Unfortunately, most spiritual communities have become much better and much more comfortable at giving people a “hand out” than giving them a “hand up.”
Put simply, we prefer the self-serving feelings of charity to the self-sacrificing realities of justice.
We feed a person for a day, we turn their power back on for now, we give them shelter for a night, and those are good things, but we fall miserably short of challenging and changing the systems that will have those same people starving in a week, sitting in the dark next month, and sleeping in the streets all too soon.
Charity does help those in need, but only temporarily. Who it helps the most is those of us who have a need to help, who feel it is our calling to aid those in need. Charity lets us feel like we are doing something to respond to need in a world that is overwhelmed with people in need. There’s really no risk in it and people are usually very supportive of such efforts.
Justice, on the other hand, is hard.
It frequently requires a great deal of sacrifice and you probably aren’t going to get a lot of people cheering you along the way. Probably quite the opposite. So, most spiritual communities simply don’t do it.
Justice looks like words of love put into action.
Justice looks like activism and spiritual communities tend to shy away from that.
Justice requires you to not make nice with abusive systems. It requires you to rock the boat a bit and to take a stand on issues that are frequently political hot buttons. For too many churches, that sounds very… well, un-Church like. Too many of us think being “church” means being liked and all that standing up for something means standing against something and we just don’t like the thought of people not liking us because of it.
After all, why risk having our friends think we are being “too political” or have them think we aren’t a nice, polite, docile reflection of Jesus?
Why? Because Jesus was not nice and docile – at least not the way people have come to think of him.
He not only confronted systems of injustice, but he tried to teach us to do the same. He did it standing in the tradition of great prophets of Judaism who never failed to stand up against abuse of power. They risked everything. They frequently were run out of town or put to death for it.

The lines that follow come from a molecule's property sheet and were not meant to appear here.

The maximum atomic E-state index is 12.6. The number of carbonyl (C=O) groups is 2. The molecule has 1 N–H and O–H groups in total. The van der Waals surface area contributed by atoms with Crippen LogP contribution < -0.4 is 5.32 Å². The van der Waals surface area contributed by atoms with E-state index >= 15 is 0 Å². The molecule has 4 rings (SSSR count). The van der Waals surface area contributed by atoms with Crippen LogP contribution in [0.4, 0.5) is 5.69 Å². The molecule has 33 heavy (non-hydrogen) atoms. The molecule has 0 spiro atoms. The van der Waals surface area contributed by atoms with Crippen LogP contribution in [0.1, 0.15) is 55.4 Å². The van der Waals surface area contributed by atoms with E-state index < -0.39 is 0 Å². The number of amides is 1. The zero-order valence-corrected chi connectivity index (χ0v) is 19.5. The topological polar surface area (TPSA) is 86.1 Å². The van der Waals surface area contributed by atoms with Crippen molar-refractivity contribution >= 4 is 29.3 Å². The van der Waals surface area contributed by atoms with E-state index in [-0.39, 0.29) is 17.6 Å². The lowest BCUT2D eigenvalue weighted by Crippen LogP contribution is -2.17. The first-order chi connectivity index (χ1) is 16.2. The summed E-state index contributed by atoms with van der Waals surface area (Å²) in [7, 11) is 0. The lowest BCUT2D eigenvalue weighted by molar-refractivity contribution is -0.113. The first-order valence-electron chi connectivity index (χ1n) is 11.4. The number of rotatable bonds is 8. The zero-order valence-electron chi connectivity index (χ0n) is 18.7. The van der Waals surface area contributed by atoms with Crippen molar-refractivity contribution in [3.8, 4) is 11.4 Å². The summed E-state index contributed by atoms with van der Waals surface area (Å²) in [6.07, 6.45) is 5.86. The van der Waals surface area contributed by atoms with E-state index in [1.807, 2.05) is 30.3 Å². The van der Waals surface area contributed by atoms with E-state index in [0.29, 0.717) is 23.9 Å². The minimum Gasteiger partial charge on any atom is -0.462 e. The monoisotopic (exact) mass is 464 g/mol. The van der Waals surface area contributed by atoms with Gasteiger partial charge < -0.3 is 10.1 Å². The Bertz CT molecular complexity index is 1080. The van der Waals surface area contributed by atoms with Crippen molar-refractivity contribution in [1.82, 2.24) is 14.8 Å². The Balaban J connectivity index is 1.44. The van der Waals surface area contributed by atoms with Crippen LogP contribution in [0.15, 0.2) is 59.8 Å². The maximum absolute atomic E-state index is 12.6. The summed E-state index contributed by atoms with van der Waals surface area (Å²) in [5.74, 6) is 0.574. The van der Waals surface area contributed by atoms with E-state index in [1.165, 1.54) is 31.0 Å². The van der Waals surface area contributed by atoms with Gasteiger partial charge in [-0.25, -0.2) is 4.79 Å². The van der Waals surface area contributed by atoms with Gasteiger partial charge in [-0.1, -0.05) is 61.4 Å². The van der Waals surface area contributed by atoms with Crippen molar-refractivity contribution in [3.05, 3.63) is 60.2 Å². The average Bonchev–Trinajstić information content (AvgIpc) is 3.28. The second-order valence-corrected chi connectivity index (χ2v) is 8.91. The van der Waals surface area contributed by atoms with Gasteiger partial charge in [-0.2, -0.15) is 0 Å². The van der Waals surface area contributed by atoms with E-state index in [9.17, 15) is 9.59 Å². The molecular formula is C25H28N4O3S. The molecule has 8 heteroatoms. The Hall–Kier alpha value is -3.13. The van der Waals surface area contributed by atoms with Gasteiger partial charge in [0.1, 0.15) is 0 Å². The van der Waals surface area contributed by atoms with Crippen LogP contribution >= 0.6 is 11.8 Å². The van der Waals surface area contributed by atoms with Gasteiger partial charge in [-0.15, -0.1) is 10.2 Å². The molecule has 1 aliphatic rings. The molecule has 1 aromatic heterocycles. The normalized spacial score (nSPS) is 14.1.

Maybe that’s what we’re afraid of – the proverbial crosses we’d have to bear.
I’m not sure.
I certainly don’t think it’s because we’d rather see ‘the least of these’ carry the overwhelming burdens of a society structured to benefit the wealthy, than to be thought of as anything less than “nice.”
Maybe we just haven’t thought it through enough. Maybe we just need new leaders to stand up and say “philanthropy is commendable, but it must not cause the philanthropist to overlook the circumstances of economic injustice which make philanthropy necessary,” with the passion and prophetic voice that Dr. King once did.
Then again, maybe WE are the new leaders. It is time for us to reclaim the place of prophetic voice in the midst of our struggling society. As the wealthiest of folk step on and abuse the poorest in our nation by co-opting our government (supposedly “for, of, and by the people”) through the voice and influence of the almighty dollar, we must reclaim our prophetic voice.
We must not stop doing the necessary and much needed work of charity, but we also must not stop there. We must push on, risking ourselves, risking ridicule, risking our places of privilege, and reclaim the biblical and prophetic voice of justice. We must stand in the footsteps of the likes of Dr. King, Dorothea Day, and Gandhi for without justice, charity falls short.
Because, you see, charity and justice? They are a matched set. It is time to let justice roll.